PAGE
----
A Russian court hearing a case in which the justice ministry is trying to shut down the Church of Scientology in Moscow has adjourned proceedings to call in a religious expert.

For the ministry, a big part of the problem with the Church of Scientology appears to be that “Scientology” is a trademark registered in the United States.

Sure enough, the trademark belongs to the Religious Technology Center and Bunker regulars will recall that the RTC is the real seat of power in Scientology. Its chairman of the board is David Miscavige, who is known to “COB” to church members.

The city court hearing the case decided on Monday to put Scientology Moscow under scrutiny pending a report by a religious expert, the Russian Legal Information Centre (RAPSI) reported. A court spokesman told the agency that this would take at least a month to deliver.

For years now, the ministry has been refusing to register Scientology’s Moscow branch as a religion on the grounds that its statutes do not comply with the federal law on freedom of faith. And for years now, Scientology Moscow has been fighting to get that decision reversed.

So this latest move from the ministry just ups the ante in a legal battle that has been running — on one front or another — for two decades.

Don’t forget that Russia has already lost three times in the European Court of Human Rights for blocking different Scientology branches from registering — or re-registering — as religious groups.

The first of those losses, back in 2007, concerned its treatment of — you guessed it — the Church of Scientology Moscow. And according to the ECHR ruling in that case, it started way back in 1994.

We covered the most recent ECHR ruling against Russia here at the Bunker back in October, when Russia was condemned for its treatment of Scientology’s St. Petersburg branch.

That the ministry is making a fuss over the trademark issue is not such a surprise. It reflects the same paranoid mentality behind a recent law there cracking down on any non-governmental organization funded from abroad.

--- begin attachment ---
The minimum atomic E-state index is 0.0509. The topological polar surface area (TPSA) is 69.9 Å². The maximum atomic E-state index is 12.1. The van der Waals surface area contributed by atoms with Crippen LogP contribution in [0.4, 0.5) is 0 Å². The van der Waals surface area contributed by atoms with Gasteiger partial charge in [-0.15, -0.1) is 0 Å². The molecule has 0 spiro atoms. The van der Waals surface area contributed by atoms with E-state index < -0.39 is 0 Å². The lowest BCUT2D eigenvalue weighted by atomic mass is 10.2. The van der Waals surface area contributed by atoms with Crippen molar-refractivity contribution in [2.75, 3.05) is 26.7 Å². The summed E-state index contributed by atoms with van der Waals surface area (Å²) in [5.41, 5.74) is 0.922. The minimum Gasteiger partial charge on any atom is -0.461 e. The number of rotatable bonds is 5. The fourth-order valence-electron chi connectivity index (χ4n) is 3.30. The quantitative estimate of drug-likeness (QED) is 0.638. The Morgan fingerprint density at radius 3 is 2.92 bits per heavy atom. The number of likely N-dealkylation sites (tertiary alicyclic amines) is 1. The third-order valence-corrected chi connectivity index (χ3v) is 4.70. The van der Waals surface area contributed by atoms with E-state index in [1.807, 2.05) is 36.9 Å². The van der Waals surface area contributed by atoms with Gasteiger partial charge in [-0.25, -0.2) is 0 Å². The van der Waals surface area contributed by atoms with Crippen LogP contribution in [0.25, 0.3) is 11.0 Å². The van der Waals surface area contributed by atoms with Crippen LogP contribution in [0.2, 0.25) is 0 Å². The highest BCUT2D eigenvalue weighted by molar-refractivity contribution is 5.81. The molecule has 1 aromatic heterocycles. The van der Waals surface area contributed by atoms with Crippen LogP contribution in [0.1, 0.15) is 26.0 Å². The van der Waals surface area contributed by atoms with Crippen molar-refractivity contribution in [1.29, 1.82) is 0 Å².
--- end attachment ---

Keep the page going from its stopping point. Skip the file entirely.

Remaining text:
The law, which effectively reclassifies such groups as agents of a foreign power, has been denounced by international campaigners as a crackdown on independently minded rights groups.

It perfectly characterises the increasingly authoritarian style of Putin-era Russia.

Only yesterday, after all, Human Rights Watch reported on the growing levels of anti-gay violence in Russia in the wake of a law effectively discriminating against the LGBT community.

For anyone interested, I pulled the dust covers off Infinite Complacency last month to take a closer look at all three ECHR rulings condemning Russia’s treatment of Scientology.

Long story short? For once, Scientology occupies the moral high ground.

— Jonny Jacobsen


Posted by Tony Ortega on December 16, 2014 at 07:00

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Learn about Scientology with our numerous series with experts…

BLOGGING DIANETICS (We read Scientology’s founding text) 1, 2, 3, 4, 5, 6, 7, 8, 9, 10, 11, 12, 13, 14, 15, 16, 17, 18, 19, 20, 21, 22, 23, 24, 25

UP THE BRIDGE (Claire Headley and Bruce Hines train us as Scientologists) 1, 2, 3, 4, 5, 6, 7, 8, 9, 10, 11, 12, 13, 14, 15, 16, 17, 18, 19, 20, 21, 22, 23, 24, 25, 26, 27, 28, 29, 30, 31, 32, 33, 34, 35, 36, 37, 38, 39, 40, 41, 42, 43, 44, 45, 46, 47, 48

GETTING OUR ETHICS IN (Jefferson Hawkins explains Scientology’s system of justice) 1, 2, 3, 4, 5, 6, 7, 8, 9, 10, 11, 12, 13, 14

SCIENTOLOGY MYTHBUSTING (Historian Jon Atack discusses key Scientology concepts) 1, 2, 3, 4, 5, 6, 7, 8, 9, 10, 11, 12, 13, 14, 15, 16, 17, 18, 19, 20, 21, 22, 23, 24, 25, 26, 27, 28, 29, 30, 31, 32, 33, 34, 35, 36, 37, 38, 39, 40, 41, 42, 43, 44, 45, 46, 47, 48, 49

PZ Myers reads L. Ron Hubbard’s “A History of Man” | Scientology’s Master Spies | Scientology’s Private Dancer
The Underground Bunker’s Official Theme Song | The Underground Bunker FAQ